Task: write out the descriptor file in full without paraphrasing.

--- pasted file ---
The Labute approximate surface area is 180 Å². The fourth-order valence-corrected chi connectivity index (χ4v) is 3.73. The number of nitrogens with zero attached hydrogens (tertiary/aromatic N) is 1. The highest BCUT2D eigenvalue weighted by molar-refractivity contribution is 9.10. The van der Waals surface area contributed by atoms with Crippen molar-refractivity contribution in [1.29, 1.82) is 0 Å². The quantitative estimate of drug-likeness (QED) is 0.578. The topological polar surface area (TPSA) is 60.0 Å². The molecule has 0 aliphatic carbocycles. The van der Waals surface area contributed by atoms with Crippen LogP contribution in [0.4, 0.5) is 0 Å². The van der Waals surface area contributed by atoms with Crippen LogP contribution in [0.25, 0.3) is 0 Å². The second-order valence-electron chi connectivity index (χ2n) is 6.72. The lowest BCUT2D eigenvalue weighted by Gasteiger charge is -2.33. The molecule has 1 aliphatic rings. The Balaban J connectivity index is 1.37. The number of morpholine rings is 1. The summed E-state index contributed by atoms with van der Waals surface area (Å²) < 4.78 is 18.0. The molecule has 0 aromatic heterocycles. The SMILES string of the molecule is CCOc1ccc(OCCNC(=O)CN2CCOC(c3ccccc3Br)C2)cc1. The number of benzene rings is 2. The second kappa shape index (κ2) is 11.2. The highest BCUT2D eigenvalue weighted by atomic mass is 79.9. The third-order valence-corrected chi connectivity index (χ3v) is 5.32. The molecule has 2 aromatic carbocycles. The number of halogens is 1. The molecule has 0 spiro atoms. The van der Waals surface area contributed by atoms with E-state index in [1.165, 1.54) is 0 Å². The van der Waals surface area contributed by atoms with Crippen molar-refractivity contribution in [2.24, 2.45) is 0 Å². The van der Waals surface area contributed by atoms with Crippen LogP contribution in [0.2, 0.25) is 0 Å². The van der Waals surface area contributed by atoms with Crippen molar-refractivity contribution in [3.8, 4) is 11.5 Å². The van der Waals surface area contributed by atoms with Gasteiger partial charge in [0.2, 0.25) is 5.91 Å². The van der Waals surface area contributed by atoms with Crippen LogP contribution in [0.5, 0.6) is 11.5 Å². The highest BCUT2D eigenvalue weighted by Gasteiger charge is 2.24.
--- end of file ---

The Labute approximate surface area is 180 Å². The fourth-order valence-corrected chi connectivity index (χ4v) is 3.73. The number of nitrogens with zero attached hydrogens (tertiary/aromatic N) is 1. The highest BCUT2D eigenvalue weighted by molar-refractivity contribution is 9.10. The van der Waals surface area contributed by atoms with Crippen molar-refractivity contribution in [1.29, 1.82) is 0 Å². The quantitative estimate of drug-likeness (QED) is 0.578. The topological polar surface area (TPSA) is 60.0 Å². The molecule has 0 aliphatic carbocycles. The van der Waals surface area contributed by atoms with Crippen LogP contribution in [0.4, 0.5) is 0 Å². The van der Waals surface area contributed by atoms with Crippen LogP contribution in [0.25, 0.3) is 0 Å². The second-order valence-electron chi connectivity index (χ2n) is 6.72. The lowest BCUT2D eigenvalue weighted by Gasteiger charge is -2.33. The molecule has 1 aliphatic rings. The Balaban J connectivity index is 1.37. The number of morpholine rings is 1. The summed E-state index contributed by atoms with van der Waals surface area (Å²) < 4.78 is 18.0. The molecule has 0 aromatic heterocycles. The SMILES string of the molecule is CCOc1ccc(OCCNC(=O)CN2CCOC(c3ccccc3Br)C2)cc1. The number of benzene rings is 2. The second kappa shape index (κ2) is 11.2. The highest BCUT2D eigenvalue weighted by atomic mass is 79.9. The third-order valence-corrected chi connectivity index (χ3v) is 5.32. The molecule has 2 aromatic carbocycles. The number of halogens is 1. The molecule has 0 spiro atoms. The van der Waals surface area contributed by atoms with E-state index in [1.165, 1.54) is 0 Å². The van der Waals surface area contributed by atoms with Crippen molar-refractivity contribution in [2.24, 2.45) is 0 Å². The van der Waals surface area contributed by atoms with Crippen LogP contribution in [0.2, 0.25) is 0 Å². The van der Waals surface area contributed by atoms with Crippen molar-refractivity contribution in [3.8, 4) is 11.5 Å². The van der Waals surface area contributed by atoms with Gasteiger partial charge in [0.2, 0.25) is 5.91 Å². The van der Waals surface area contributed by atoms with Crippen LogP contribution in [0.5, 0.6) is 11.5 Å². The highest BCUT2D eigenvalue weighted by Gasteiger charge is 2.24.